- Volume m3 : 0.3200
- Width : 55,5 cm
- Height : 65 cm
- Depth : 62 cm
- Seating height : 39 cm
- Designers :Charles Eames
- LCM stands for Lounge Chair Metal
- Iconic American design from 1946
- Combination of smooth steel and a wood finish
- 30 days free returns
Our Eames-inspired LCM Chair is the ideal addition to almost any lounge or office environment, adding both minimalist panache that wouldn't look out of place in Don Draper's office with lightness of touch and simple functionality. Available with a stylish seat and backrest, along with a classy steel frame, our LCM sits at the perfect height for lounging with a good book, watching TV, or simply kicking back and letting all your troubles drift off into the ether.
The story behind the Eames LCM Chair
The LCM (or 'Lounge Chair Metal') was one of a number of seminal designs that Charles and Ray Eames released during their most productive and successful period, as they took post-war America by storm with their sleek, functional innovations. It was one of their first forays into combining materials to create new, interesting silhouettes and shapes, with the seat and backrest almost floating around a crisp, clean steel frame. The lightness of touch and ease that it blended into almost any setting made it and instant and enduring favourite among the public.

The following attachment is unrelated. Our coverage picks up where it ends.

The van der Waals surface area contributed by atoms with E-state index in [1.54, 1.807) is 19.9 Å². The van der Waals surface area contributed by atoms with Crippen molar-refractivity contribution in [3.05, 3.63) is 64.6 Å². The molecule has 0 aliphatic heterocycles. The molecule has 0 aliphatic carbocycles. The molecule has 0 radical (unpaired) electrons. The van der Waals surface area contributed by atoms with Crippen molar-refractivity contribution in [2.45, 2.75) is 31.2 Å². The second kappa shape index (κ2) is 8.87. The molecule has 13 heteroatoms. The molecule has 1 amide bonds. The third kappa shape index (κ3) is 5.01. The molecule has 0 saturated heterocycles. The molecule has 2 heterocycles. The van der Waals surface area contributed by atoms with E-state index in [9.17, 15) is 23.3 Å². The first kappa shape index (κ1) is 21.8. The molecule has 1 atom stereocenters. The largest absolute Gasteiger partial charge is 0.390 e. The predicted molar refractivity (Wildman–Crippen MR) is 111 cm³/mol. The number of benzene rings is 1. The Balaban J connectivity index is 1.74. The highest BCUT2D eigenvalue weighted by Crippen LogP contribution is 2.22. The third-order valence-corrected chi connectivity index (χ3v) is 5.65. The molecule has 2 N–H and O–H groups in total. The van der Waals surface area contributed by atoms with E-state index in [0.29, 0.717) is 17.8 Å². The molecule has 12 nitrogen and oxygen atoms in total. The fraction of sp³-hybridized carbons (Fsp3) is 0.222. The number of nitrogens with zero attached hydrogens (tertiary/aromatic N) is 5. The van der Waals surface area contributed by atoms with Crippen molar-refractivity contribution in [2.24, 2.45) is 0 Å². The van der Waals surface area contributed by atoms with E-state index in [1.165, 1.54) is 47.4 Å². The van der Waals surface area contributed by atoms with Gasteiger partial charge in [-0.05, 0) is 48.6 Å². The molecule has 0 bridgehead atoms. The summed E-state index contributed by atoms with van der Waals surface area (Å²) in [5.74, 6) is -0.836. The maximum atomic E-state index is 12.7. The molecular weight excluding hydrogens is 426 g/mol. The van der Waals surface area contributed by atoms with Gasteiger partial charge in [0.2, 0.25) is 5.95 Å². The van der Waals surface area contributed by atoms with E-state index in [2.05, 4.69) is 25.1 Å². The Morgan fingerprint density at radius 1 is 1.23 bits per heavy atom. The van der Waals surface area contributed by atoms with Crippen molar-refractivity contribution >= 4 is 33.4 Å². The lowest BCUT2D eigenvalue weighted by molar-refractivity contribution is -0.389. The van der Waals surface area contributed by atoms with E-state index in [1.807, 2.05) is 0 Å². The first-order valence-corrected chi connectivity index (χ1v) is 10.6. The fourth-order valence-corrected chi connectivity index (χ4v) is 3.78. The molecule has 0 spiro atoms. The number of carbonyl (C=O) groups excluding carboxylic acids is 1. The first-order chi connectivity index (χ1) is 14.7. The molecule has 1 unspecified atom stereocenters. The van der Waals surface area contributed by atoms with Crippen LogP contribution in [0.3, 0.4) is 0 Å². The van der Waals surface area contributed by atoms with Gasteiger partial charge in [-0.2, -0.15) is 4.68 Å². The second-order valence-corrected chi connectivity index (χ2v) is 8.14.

ABOUT THE DESIGNER
Charles, 1907-1978 (United States) - Ray, 1912-1988 (United States)
Charles Eames was an American designer and innovator who pioneered new techniques, such as the fibreglass and plastic resin moulding and wire mesh frames. He usually worked alongside his wife, Ray, though he is often credited alone. In the 1940s, the designers began focusing on the new plastics and were excited by the properties the material held. They were able to mould the plastics into organic shapes that followed the shape of the body. This discovery led to a whole new look in furniture that perfectly captured the spirit of the times. The couple's most iconic designs include the DAR chair, the DSR Dining Chair, the RAR Rocker, the DSW Dining Chair, the EA 108 Office Chair and the Wire Base Table. Many of these were first presented at the New York Museum of Modern Art's Low-Cost Furniture Design Competition in the late 1940s.
"The details are not the details. They make the design."